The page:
- Elementary Genetic
- Debra Collins, M.S., Genetic Counselor
- University of Kansas Medical Center
- (913) 588-6043, firstname.lastname@example.org
Differences / variation
- Observe different features in class (widows
peak, attached ear lobes, rolling tongue) compare. Look up heritability of
these traits. Chart differences using photos / chart provided.
- Use "Heredity
Board "with faces to show inheritance of traits from generation to
generation, show others
- Take fingerprints and compare differences
(use kit provided). Look up differences in finger
prints, research FBI use of fingerprints (whorls, loops, arch)
- Try "tasting" the various kinds
of paper in the kit. Does anyone in the class have an "invisible difference"
when they "taste" the PTC paper?
- One of the blood groups important to
know about when you, for medical reasons, get blood from another person. This
is ABO blood type (on the number 10 chromosome). Roll the "blood group
dice" to see what combinations of blood types a child might have. Make
- Observer differences in people - everyone
stands, divides themselves into two groups by differences / likeness, again
and again until groups of one. Observe how people are alike, and observe how
they are different.
- "People" by Peter Spier, or book about dog who no one wants at first, then
like his differences. Write or talk about how "differences" can
Chance / probability:
- Beach ball probability bounce
a beach ball [with 4 colors] around the room. Each time it lands on a color,
call it out, and have a recorder mark it down. Make a chart of the colors.
What is the number of times it hit each color? Discuss the chances something
could happen if there are only 4 possibilities
Taking a family history:
- Simulated Family History - use forms from KU Medical Center or from
March of Dimes, use template (provided,
to keep), to draw by hand, a family "tree", take home, keep confidential,
can do neighbor, friend or famous family (i.e., royalty, rock stars, movie
stars if prefer) see Internet page for standard symbols
program to draw family tree Cyrillic, etc
- Jellybean activity, color in jellybeans
on family tree provided, take jellybeans out of cups, to represent next generation,
then again for next generation. Compare results (Genes
and Surroundings Curriculum, BSCS)
- Make two puppets, one for the mother,
one for the father. Make a child that has some traits of each parent
- Cut out pictures of chromosomes from
- Look at real chromosomes from lab at
KU, with microscope and attached monitor
- Trip to chromosome lab
- Read a book about a child with a chromosome
problem (Down Syndrome), give a report
Genetics in Medicine
- Fill out a simulated family history form and medical form.
Chose family members for the "family". Have a genetic counselor
talk to your "family" about genetic conditions
- Research a genetic
condition in books or on the Internet. Write a "brochure for a family"
explaining the things you think they would want to know
- Imagine you have a "brother"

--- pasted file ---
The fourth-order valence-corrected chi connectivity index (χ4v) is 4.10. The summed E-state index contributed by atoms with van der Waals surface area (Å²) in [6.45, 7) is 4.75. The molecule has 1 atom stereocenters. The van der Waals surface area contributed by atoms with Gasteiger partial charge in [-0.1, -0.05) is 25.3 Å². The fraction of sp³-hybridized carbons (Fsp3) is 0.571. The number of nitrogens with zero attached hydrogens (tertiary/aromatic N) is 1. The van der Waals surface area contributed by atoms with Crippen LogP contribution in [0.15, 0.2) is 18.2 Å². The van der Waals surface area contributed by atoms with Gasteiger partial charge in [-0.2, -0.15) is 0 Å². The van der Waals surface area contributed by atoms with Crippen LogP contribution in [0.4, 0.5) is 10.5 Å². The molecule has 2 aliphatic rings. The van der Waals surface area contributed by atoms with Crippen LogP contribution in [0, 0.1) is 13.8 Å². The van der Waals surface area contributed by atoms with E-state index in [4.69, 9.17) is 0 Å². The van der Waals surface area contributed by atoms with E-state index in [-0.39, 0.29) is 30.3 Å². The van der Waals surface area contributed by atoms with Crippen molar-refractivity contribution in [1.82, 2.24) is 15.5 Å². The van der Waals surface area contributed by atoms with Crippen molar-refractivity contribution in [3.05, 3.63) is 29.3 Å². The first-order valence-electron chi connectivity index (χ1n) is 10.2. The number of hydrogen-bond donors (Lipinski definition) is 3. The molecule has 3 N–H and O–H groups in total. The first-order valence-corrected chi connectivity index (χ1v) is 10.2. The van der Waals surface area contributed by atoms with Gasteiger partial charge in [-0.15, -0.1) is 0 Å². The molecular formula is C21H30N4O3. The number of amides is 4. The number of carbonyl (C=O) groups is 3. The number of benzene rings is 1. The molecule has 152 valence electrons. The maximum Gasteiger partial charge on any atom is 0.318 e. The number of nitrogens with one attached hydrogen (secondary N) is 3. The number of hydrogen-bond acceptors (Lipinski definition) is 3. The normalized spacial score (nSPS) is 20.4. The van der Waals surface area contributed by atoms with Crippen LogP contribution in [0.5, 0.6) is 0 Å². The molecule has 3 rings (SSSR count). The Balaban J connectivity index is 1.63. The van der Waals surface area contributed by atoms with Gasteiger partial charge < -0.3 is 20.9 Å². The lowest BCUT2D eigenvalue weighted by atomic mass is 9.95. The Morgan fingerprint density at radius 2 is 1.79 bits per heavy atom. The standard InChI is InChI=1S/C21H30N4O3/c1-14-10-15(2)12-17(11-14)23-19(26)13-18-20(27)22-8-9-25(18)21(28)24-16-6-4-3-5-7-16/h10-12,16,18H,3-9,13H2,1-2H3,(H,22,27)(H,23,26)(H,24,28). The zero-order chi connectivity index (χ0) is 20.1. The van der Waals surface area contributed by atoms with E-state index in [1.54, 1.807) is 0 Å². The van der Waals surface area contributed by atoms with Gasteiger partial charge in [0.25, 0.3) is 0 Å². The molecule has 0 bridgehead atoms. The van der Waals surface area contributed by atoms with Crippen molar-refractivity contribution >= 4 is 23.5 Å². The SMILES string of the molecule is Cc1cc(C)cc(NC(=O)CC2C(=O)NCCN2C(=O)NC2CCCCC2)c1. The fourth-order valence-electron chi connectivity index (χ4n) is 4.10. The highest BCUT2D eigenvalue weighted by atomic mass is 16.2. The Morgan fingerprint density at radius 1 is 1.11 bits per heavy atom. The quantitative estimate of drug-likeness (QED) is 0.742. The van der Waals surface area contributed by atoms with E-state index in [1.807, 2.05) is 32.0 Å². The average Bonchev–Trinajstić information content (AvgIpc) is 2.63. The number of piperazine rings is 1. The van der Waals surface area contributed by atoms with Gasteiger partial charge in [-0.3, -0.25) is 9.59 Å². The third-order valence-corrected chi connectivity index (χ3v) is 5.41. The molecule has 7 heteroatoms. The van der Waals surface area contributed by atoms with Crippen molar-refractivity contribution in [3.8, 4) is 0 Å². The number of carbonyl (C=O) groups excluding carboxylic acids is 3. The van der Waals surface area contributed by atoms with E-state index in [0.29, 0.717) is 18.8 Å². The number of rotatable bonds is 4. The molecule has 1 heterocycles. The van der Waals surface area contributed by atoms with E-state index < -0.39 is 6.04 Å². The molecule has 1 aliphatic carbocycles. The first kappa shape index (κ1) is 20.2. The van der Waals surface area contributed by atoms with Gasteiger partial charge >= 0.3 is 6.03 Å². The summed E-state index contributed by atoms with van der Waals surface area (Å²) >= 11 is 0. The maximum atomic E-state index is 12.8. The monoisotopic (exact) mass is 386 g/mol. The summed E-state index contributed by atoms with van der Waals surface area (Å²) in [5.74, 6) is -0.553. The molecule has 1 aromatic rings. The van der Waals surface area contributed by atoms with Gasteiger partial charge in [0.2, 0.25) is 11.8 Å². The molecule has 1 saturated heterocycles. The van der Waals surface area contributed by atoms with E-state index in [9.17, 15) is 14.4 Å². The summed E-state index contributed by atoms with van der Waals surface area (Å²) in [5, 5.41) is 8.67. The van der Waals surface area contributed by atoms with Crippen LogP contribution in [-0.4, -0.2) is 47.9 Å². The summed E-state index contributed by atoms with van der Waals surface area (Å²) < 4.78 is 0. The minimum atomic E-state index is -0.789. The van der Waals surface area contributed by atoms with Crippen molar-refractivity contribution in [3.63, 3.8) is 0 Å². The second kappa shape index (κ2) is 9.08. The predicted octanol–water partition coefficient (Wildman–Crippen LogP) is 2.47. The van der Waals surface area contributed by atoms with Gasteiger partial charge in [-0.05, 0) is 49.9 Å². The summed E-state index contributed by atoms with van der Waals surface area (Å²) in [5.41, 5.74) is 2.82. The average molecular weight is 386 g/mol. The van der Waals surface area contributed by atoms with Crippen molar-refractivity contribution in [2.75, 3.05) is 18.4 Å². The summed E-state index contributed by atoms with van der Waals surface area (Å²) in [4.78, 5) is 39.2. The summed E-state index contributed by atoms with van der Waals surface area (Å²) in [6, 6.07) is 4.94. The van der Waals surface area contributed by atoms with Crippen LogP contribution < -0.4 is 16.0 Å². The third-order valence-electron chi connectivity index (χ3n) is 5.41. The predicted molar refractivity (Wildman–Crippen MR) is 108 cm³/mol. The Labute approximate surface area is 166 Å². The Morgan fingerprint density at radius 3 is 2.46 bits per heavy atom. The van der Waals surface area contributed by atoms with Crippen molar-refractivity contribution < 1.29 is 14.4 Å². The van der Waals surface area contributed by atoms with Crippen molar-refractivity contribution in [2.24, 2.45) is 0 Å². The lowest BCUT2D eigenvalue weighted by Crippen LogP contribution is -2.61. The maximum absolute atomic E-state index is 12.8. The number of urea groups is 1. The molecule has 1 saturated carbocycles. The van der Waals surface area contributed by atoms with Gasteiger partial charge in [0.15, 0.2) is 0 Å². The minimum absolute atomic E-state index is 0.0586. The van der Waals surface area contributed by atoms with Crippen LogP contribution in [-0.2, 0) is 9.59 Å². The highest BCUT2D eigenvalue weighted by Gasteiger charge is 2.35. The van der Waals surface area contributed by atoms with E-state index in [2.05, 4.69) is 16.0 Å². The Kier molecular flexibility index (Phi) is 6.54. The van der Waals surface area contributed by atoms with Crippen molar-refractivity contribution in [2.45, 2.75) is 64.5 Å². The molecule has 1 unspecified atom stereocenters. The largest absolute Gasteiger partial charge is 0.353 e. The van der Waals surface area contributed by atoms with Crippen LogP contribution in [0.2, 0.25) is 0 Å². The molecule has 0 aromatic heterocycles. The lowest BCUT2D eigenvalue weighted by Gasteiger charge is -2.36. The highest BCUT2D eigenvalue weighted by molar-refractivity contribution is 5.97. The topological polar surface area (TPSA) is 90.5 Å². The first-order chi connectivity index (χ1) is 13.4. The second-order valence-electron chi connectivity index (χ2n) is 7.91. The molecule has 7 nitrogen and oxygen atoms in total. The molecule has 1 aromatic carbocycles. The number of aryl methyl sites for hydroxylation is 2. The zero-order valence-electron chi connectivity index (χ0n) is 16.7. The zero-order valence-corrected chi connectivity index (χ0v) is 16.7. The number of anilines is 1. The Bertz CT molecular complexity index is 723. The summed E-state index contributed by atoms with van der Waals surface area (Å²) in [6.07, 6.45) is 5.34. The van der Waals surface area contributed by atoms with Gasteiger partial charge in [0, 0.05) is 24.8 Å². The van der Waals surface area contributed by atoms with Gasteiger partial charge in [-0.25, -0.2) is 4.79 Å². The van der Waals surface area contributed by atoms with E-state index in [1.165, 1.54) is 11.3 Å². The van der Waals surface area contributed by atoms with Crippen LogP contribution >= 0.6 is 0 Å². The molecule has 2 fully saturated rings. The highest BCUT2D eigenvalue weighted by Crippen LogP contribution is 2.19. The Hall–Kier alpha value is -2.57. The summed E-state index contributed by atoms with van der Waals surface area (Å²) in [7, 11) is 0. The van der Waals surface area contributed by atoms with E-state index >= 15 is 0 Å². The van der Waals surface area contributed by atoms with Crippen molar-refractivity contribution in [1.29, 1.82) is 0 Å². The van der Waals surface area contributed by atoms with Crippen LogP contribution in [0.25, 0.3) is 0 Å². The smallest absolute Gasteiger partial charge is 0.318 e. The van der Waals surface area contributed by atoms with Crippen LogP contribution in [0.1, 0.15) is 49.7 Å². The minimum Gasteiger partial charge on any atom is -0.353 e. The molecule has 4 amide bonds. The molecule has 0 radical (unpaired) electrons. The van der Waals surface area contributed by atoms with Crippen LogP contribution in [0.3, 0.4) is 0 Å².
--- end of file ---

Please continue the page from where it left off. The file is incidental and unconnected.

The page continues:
or "sister" or other family member with a genetic condition. Write
a story about it. Look at the brochure with recommendation about writing about individuals with
- Watch a videotape
about a family who has someone with a genetic condition. Write a report about
- Write your questions about genetics (after
you have learned some things), e-mail an expert!
- Ask a person from a local parent support group to come talk to the class. [Down syndrome,
Dwarfism, Marfan syndrome, Ichthyosis, cystic fibrosis, sickle cell anemia,
hemophilia, etc.]. Write a thank you note to thank them for coming.
- Make a list of Internet keywords you
would use to look up genetic information.
Internet and Genetics
"Exploring the Human Genome"
a 24-page issue of Your World/Our World: Biotechnology and You. Magazine,
developed by the Pennsylvania Biotechnology Association (PBA) for teaching biotechnology
to students in grades 7 through 10, is also appropriate for adult lay audiences.
Articles and learning activities explore the Human Genome Project; DNA
structure and function; genes, proteins, and genetic disease; mapping; invention
of the polymerase chain reaction; informatics; Huntingtons Disease; and
ELSI implications of genome research. This special genome issue is made available
in part by DOE, which provided a complimentary copy to every 7th- to 10th-grade
U.S. science teacher (about 40,000).
Building on concepts
introduced in the Human Genome issue, the 15-page "New Diagnostics"
issue of Your World/ Our World is devoted to techniques used to detect disease.
Articles cover such topics as immuno- and genetic diagnostics, strep throat
control, and safeguarding the blood bank. Sample copy of Human Genome issue
and price list available from HGMIS (see contact information on p. 10). [PBA,
800/796-5806 or 814/238-4080, Fax: -4081, 73150.1623@compuserve.Com]
Secrets of the Code Program,
3-2-1 Contact, Public Broadcast System (PBS) explores
topics such as cytogenetics, family history/pedigrees, recessive inheritance,
and genetic variation
Learning Styles and Multiple Intelligences
of Learning Styles Questionnaire,
BA Soloman, North Carolina State University, Raleigh, NC
Styles and Multiple Intelligences, Support 4 Learning, United Kingdom
(.ppt), Ramesh Mehay, Bradford VTS
Four Dominant Learning Skills, Learning and Teaching, Australia
Styles, resources, J Rowe
your learning styles
Styles - Great Minds Don't Think Alike, R Dunn, St. John's University,
NY, K Dunn, Queen's College, NY (Whitefield, 1993)
Styles and the Online Environment
Learning Style Site
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Genetics Education Center
University of Kansas Medical Center © 1995-2012
Debra Collins, M.S. CGC, Genetic Counselor, email@example.com
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